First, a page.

Zhang S, Winestrand S, Guo X, Chen L, Hong F, Jönsson LJ - Microb. Cell Fact. (2014)

The structure of model inhibitors and related compounds. (A) coniferylaldehyde, (B) ferulic acid, (C) vanillin, (D)4-hydroxybenzoic acid, (E) coniferyl alcohol, (F) vanillyl alcohol,and (G) vanillic acid.
© Copyright Policy - open-access
Related In: Results  -  Collection

License 1 - License 2
Show All Figures
getmorefigures.php?uid=PMC4126184&req=5

Figure 1: The structure of model inhibitors and related compounds. (A) coniferylaldehyde, (B) ferulic acid, (C) vanillin, (D)4-hydroxybenzoic acid, (E) coniferyl alcohol, (F) vanillyl alcohol,and (G) vanillic acid.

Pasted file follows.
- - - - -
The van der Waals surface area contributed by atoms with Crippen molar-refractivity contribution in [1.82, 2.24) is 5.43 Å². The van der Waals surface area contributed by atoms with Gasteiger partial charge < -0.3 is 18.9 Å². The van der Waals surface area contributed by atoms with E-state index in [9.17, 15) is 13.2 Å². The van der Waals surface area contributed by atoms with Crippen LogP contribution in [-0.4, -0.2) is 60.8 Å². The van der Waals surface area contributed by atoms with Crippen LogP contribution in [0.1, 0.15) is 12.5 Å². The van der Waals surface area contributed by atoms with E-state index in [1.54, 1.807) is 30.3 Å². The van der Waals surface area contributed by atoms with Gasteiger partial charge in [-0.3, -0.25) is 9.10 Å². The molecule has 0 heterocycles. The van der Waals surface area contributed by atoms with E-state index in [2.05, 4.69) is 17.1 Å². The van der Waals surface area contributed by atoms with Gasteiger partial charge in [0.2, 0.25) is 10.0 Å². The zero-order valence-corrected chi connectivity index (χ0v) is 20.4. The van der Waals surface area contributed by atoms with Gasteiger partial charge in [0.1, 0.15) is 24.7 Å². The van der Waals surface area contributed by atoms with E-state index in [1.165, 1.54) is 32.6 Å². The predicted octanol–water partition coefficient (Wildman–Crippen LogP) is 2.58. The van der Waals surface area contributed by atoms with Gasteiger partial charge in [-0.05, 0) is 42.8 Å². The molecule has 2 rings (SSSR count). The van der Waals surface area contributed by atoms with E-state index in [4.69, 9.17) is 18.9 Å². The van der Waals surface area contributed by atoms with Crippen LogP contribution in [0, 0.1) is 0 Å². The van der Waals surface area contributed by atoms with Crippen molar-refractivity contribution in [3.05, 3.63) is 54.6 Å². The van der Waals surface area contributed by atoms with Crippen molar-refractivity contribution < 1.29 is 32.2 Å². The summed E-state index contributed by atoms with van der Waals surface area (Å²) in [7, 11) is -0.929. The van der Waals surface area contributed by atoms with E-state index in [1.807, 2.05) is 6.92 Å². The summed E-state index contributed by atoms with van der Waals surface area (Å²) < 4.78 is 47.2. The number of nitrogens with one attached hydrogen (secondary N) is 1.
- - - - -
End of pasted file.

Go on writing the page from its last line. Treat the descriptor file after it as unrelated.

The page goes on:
Mentions: The influence of four phenolic model inhibitors was investigated with regard to thegrowth of G. xylinus, the sugar consumption, the change of pH duringcultivation, the cell viability, and the yield of BC. The experimental approach appliedsome modern analytical techniques including high-performance liquid chromatographyequipped with a UV detector and a diode array and multiple wavelength detector(HPLC-UV-DAD) for analysis of phenols, fluorescence staining for analysis of cellviability, and enzyme technology for analysis of sugar consumption. Furthermore,potential biotransformation of the inhibitory phenolics during cultivation was alsostudied. The four phenolic model compounds (Figure 1A-D)included two aldehydes, coniferyl aldehyde and vanillin, and two carboxylic acids,ferulic acid and 4-hydroxybenzoic acid. Coniferyl aldehyde has been identified in sprucehydrolysates and has been used extensively as a model compound to study the effect ofinhibition of production of cellulosic ethanol by the yeast Saccharomycescerevisiae[19-21]. Vanillin is one of the most prevalent phenolic compounds in lignocellulosichydrolysates and has been identified in for example hydrolysates from spruce [19,20], pine, poplar, corn stover [22], wheat straw [23], and sugarcane bagasse [24]. Ferulic acid and 4-hydroxybenzoic acid are common in various hydrolysates,for example from spruce, pine, poplar, corn stover and sugarcane bagasse [20,22,24]. This is the first study of the effect of specific phenolics on theproduction of BC by G. xylinus. Investigations in this area are useful forelucidating the mechanism behind inhibition of G. xylinus by lignocellulosichydrolysates and for understanding how production of BC using lignocellulosic feedstockscan be performed in an efficient way.